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As the name indicates, metal oxide film resistors axial leaded resistors that are made from a thin film of metal oxide that has been deposited into a ceramic rod.
The metal oxide film resistor was considered as the successor to the carbon film resistor as its performance was superior in most respects.
However as the metal film resistor was introduced, with a superior level of performance to that of the metal oxide film resistor, its use declined.
What is a metal oxide film resistor
As the name implies the metal oxide film resistor uses metal oxide as the resistive material within the resistor - the most common is tin oxide, although other oxides can be used.The metal oxide resistor is typically manufactured by taking a ceramic rod, which is heated then heated in a tin chloride vapour to deposit a thin layer of the metal. This is then oxidised to give the metal oxide film. Other metal oxides may use a different process.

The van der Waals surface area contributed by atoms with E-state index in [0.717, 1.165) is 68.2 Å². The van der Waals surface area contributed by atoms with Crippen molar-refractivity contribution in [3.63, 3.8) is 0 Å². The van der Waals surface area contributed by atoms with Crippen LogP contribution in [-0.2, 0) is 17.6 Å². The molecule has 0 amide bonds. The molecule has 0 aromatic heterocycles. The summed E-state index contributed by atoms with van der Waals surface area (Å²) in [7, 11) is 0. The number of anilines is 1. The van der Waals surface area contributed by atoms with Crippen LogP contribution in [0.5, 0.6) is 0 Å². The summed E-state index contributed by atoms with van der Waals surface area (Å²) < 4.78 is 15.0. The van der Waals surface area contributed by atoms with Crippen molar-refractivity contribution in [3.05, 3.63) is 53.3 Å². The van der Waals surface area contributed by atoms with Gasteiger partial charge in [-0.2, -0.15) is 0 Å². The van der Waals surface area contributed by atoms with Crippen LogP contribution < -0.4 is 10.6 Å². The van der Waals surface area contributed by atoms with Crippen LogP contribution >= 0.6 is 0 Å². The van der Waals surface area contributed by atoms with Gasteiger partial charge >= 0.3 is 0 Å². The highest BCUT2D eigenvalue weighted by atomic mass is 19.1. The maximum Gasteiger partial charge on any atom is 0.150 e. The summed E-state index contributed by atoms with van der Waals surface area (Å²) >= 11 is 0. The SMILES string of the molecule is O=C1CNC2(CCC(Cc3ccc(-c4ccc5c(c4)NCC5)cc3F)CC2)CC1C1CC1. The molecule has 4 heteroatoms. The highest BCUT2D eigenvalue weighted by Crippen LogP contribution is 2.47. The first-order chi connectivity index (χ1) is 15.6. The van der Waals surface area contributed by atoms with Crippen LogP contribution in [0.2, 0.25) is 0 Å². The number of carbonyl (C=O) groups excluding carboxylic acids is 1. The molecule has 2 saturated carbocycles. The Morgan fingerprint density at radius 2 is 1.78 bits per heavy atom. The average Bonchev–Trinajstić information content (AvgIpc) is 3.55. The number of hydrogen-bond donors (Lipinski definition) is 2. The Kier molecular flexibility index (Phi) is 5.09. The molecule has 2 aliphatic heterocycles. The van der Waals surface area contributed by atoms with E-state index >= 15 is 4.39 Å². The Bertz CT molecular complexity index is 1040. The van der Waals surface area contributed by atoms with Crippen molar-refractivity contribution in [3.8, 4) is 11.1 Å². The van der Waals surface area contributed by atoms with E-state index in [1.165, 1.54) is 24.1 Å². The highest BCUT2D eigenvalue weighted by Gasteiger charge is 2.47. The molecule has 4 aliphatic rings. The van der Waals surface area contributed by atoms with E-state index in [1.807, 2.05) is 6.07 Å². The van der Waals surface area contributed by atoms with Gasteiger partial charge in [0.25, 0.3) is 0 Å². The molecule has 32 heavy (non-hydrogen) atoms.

One the metal oxide layer is established, the value is established by cutting a helix in the oxide using a laser. This makes the conductive path longer and narrower, considerably increasing he resistance.
Metal oxide film resistor performance
Typical performance figures for metal oxide film resistors are given below as a guide to the performance
|Metal Oxide Film Resistor Performance Guide|
|Metal Oxide Film Resistor Parameter||Metal Oxide Film Resistor Performance|
|Typical tolerance availability||±1%, ±2%, ±5%, ±10%,|
|Value range||<1Ω - ~10MΩ|
|Load life (% change over 1000h)||2|
|Max noise (µV/V)||0.2|
|Temperature coefficient (ppm/°C)||~±300|
|Voltage coefficient (%/V)||0.0005|
|Max resistor temperature (°C)||300|
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